Ige signs budget but spending questions remain

Hawaii Gov. David Ige has signed the Supplemental Appropriations Act of 2022 after making several line-item vetoes, but questions remain as to where he will allocate the vetoed funds.

Ige vetoed all of the appropriations for the Federal American Rescue Plan Coronavirus State Fiscal Recovery Funds, saying lawmakers spent $104 million more than was allocated.

The governor also said in a statement that "the Legislature did not comply with the federally mandated Elementary and Secondary Schools Emergency Relief (ESSER) Funds Maintenance of Effort (MOE) proportional funding requirement in appropriating funds to the Department of Education and the University of Hawaii."

Ige said in a news release he wants to "reallocate funds to the essential work of the Hawaii Tourism Authority." What he didn't say was how much he would give the HTA.

That has not been decided, according to Cindy McMillan, communications director for the governor.

The governor lowered the appropriations for the spillway and Lake Wilson Reservoir.

"Neither the Department of Agriculture nor the Department of Land and Natural Resources has done due diligence work that would be a prerequisite for undertaking a project of this size," Ige said in the news release. "Consequently, it is unclear if sufficient funding is provided to acquire the designated parcels; repair and expand the spillway to bring it into compliance with dam safety requirements; operate the dam and irrigation system; and operate and maintain the Lake Wilson reservoir area."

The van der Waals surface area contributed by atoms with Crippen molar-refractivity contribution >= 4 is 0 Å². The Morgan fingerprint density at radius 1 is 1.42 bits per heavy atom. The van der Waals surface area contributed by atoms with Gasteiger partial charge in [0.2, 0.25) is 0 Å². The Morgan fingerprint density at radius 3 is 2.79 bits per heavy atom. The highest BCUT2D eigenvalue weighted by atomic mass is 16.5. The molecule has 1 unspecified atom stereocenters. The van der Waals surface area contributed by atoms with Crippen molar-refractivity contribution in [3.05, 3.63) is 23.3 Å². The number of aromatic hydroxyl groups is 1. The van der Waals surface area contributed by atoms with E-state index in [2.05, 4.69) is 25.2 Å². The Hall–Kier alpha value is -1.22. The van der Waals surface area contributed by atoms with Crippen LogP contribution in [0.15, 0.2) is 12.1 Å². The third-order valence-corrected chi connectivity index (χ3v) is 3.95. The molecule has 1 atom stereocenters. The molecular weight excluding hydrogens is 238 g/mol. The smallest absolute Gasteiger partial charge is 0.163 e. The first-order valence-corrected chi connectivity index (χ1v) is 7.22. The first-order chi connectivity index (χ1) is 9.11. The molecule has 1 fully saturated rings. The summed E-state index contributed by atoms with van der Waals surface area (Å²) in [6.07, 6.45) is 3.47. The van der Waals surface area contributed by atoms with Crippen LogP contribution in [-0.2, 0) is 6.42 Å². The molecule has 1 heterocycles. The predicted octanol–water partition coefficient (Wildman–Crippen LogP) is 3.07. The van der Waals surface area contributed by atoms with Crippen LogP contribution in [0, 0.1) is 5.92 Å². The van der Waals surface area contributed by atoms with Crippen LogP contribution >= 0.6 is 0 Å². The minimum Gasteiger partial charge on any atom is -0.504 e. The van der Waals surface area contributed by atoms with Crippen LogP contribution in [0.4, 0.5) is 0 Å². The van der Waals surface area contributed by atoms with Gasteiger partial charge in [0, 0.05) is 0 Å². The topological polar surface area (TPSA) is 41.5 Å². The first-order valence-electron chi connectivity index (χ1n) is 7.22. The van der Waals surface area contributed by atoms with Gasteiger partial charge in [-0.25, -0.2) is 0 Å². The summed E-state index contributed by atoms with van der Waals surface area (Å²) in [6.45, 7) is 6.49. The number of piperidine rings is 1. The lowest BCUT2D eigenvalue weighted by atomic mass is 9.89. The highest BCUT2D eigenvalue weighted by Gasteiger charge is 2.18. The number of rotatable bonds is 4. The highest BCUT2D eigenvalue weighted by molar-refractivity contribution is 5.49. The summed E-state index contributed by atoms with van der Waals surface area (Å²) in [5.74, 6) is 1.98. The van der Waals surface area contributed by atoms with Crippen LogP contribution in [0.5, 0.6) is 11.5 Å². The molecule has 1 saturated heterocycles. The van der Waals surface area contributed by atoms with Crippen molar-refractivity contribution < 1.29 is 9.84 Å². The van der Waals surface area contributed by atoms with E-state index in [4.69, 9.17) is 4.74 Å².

Ige also reduced funding for a First Responder Technology Campus from $51.6 million to $16.6 million.

"Planning and permitting for the campus is still in its initial stages," Ige said. "A masterplan must be prepared to subdivide the campus to make possible the participation and development of the facilities by non-state agencies. It is highly unlikely these steps can be completed before funding for the project lapses in June 2024."

Also chopped was a $177.8 million bond project for a Cybersecurity Data Center. The money would have been allocated to the Hawaii Technology Development Corporation.

"The additional land acquisition for the campus is premature," Ige said. "According to the draft environmental impact statement prepared for the campus, development is planned to take place in six phases over the next 15 years."

Lawmakers have the option of overriding Ige's vetoes but have not indicated if they would. An email to House Speaker Scott Saiki was not immediately returned.

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